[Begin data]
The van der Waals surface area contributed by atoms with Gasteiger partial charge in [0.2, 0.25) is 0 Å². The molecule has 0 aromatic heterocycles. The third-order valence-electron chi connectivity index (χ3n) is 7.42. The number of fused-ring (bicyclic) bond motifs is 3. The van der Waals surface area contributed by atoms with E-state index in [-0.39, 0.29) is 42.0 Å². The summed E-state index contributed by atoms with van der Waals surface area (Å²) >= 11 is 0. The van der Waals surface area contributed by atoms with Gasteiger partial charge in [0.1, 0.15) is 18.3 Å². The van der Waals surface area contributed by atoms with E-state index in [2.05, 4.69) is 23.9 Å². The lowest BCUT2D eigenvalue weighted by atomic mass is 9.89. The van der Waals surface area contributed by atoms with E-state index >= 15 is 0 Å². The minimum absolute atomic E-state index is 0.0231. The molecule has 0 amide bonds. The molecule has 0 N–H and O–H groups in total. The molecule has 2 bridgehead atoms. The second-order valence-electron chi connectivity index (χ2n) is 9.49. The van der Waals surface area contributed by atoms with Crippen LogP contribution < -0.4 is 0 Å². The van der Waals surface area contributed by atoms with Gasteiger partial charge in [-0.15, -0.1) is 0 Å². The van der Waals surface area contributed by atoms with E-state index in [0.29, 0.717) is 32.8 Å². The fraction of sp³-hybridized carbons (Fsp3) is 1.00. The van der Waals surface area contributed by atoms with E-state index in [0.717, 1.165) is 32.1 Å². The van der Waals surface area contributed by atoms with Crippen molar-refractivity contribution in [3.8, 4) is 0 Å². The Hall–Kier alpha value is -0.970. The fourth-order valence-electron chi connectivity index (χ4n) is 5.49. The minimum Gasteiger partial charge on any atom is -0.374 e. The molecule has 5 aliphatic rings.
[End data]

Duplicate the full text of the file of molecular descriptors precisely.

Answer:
The van der Waals surface area contributed by atoms with Gasteiger partial charge in [0.2, 0.25) is 0 Å². The molecule has 0 aromatic heterocycles. The third-order valence-electron chi connectivity index (χ3n) is 7.42. The number of fused-ring (bicyclic) bond motifs is 3. The van der Waals surface area contributed by atoms with E-state index in [-0.39, 0.29) is 42.0 Å². The summed E-state index contributed by atoms with van der Waals surface area (Å²) >= 11 is 0. The van der Waals surface area contributed by atoms with Gasteiger partial charge in [0.1, 0.15) is 18.3 Å². The van der Waals surface area contributed by atoms with E-state index in [2.05, 4.69) is 23.9 Å². The lowest BCUT2D eigenvalue weighted by atomic mass is 9.89. The van der Waals surface area contributed by atoms with E-state index >= 15 is 0 Å². The minimum absolute atomic E-state index is 0.0231. The molecule has 0 amide bonds. The molecule has 0 N–H and O–H groups in total. The molecule has 2 bridgehead atoms. The second-order valence-electron chi connectivity index (χ2n) is 9.49. The van der Waals surface area contributed by atoms with Crippen LogP contribution < -0.4 is 0 Å². The van der Waals surface area contributed by atoms with Gasteiger partial charge in [-0.15, -0.1) is 0 Å². The van der Waals surface area contributed by atoms with E-state index in [0.29, 0.717) is 32.8 Å². The fraction of sp³-hybridized carbons (Fsp3) is 1.00. The van der Waals surface area contributed by atoms with E-state index in [0.717, 1.165) is 32.1 Å². The van der Waals surface area contributed by atoms with Crippen molar-refractivity contribution in [3.8, 4) is 0 Å². The Hall–Kier alpha value is -0.970. The fourth-order valence-electron chi connectivity index (χ4n) is 5.49. The minimum Gasteiger partial charge on any atom is -0.374 e. The molecule has 5 aliphatic rings.